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Near West Side

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Little Village
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Rogers Park

Chicago has tons of Mexican grocers – there are three within a block of my residence alone – and a disproportionate number of them advertise with signs just like these.

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The style is universal: wavy lines top and bottom, in bright neon colors. Huge blocky numbers for the price, in red. Smaller font for the letters, but still in a bouncy, informal, chipper mood.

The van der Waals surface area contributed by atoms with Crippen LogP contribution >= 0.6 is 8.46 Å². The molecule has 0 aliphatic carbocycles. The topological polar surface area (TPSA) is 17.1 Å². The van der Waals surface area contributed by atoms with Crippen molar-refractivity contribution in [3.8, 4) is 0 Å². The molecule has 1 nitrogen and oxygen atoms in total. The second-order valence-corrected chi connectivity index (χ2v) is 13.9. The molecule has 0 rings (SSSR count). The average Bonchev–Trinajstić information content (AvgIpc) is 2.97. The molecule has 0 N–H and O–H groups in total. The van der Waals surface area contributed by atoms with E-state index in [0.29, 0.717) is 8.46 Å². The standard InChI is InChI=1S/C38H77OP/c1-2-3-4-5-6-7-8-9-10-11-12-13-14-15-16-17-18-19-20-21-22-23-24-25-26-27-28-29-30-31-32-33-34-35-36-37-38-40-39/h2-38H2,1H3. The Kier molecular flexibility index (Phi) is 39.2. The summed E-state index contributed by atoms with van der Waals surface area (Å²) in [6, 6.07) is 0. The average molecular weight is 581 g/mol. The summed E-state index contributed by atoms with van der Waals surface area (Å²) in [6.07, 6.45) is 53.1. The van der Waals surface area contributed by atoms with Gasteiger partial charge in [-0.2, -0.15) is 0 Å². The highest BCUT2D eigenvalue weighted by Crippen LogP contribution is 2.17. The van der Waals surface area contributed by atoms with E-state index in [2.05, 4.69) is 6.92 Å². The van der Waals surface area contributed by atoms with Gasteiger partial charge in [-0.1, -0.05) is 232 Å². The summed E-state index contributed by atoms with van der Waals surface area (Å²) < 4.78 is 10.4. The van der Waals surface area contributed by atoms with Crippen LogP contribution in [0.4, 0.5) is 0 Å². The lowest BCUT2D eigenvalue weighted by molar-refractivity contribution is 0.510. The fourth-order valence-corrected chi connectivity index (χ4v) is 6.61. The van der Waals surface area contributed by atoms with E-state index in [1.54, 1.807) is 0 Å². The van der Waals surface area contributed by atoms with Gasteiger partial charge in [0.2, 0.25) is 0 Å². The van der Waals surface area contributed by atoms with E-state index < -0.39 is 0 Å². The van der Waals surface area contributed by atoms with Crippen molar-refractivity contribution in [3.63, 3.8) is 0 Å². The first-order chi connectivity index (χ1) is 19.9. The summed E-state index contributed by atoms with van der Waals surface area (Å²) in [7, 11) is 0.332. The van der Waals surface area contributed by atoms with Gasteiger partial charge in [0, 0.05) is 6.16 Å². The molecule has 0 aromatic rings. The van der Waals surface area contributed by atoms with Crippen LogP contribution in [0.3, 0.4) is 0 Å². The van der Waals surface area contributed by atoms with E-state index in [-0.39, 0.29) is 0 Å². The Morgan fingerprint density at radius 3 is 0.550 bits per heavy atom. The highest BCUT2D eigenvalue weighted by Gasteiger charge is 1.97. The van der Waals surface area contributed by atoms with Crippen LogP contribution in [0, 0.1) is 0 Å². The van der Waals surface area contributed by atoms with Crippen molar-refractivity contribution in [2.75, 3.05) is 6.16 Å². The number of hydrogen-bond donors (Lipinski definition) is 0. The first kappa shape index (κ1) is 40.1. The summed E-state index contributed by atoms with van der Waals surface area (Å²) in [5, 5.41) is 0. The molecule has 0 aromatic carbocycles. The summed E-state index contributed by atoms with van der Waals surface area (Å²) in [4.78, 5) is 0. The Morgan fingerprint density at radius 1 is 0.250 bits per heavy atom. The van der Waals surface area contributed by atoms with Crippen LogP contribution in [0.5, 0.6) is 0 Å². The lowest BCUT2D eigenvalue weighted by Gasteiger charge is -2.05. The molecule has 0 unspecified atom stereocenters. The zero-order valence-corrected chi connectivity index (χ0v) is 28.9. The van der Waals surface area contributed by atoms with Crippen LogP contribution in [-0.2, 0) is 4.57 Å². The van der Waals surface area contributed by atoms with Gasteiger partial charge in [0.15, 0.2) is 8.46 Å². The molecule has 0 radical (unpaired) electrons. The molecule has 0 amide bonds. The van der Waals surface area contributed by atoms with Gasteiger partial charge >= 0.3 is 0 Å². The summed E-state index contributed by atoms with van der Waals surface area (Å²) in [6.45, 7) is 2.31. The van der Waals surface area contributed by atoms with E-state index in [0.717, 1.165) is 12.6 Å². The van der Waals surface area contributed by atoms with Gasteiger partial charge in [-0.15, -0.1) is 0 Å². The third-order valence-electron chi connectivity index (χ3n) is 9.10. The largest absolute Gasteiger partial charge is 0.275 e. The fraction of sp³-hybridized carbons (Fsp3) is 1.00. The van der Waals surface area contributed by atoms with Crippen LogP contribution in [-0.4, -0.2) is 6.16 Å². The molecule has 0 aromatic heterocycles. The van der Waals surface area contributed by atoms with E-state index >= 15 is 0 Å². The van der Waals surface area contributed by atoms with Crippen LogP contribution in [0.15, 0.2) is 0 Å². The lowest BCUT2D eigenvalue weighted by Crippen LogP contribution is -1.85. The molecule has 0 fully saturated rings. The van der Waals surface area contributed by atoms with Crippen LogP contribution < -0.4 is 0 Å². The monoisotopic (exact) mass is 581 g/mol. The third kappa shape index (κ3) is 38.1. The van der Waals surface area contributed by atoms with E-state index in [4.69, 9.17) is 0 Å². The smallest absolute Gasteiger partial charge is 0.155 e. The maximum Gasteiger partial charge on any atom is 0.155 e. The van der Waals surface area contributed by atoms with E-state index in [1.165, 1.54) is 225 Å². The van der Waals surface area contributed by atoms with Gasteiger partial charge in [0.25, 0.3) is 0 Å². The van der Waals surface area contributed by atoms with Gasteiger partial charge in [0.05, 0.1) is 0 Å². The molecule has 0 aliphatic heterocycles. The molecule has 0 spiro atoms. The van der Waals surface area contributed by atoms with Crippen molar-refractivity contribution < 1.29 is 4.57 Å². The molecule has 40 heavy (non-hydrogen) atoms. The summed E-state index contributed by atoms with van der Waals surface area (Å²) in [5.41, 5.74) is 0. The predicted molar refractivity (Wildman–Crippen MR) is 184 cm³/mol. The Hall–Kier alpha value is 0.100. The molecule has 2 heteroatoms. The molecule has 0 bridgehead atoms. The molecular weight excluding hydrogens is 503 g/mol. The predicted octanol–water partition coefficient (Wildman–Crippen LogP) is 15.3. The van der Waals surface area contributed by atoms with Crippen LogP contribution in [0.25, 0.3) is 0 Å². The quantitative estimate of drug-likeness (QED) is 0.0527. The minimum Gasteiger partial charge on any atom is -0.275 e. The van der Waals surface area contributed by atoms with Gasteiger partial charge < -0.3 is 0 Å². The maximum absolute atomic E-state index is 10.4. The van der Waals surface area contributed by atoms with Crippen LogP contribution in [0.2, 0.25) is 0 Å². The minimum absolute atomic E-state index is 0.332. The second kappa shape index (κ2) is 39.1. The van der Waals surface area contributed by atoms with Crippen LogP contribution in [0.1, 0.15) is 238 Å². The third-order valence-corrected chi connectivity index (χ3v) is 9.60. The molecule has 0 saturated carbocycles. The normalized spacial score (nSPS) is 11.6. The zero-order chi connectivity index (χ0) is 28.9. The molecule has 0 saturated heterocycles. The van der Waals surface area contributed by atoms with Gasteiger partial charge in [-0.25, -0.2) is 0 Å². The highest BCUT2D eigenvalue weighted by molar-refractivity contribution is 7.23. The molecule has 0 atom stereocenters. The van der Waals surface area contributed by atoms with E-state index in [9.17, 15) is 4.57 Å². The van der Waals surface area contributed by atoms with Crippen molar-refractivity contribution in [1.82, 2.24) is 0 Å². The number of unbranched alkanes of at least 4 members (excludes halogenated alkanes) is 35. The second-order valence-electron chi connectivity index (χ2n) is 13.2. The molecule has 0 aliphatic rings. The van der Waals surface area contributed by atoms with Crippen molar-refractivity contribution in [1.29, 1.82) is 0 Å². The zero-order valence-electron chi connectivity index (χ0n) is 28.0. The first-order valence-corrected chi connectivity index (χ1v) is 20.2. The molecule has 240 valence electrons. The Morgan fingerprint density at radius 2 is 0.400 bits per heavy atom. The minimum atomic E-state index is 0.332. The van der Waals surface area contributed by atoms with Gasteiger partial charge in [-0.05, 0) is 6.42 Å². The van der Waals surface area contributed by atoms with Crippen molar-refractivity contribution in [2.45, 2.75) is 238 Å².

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Like the builder’s Mid-Century style, it’s one of those cases of curious convergence. A quick chat with our local grocer reveals that they get them from varying places, sometimes making them themselves, and sometimes hiring guys to do it. I’ve seen the stamps of at least two different sign makers on these posters, though most of them remain anonymous.

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Why are they all the same style? Is it demanded, expected, or simply unexamined? Does it relate to some deep cultural strain, or is it just a thing that is?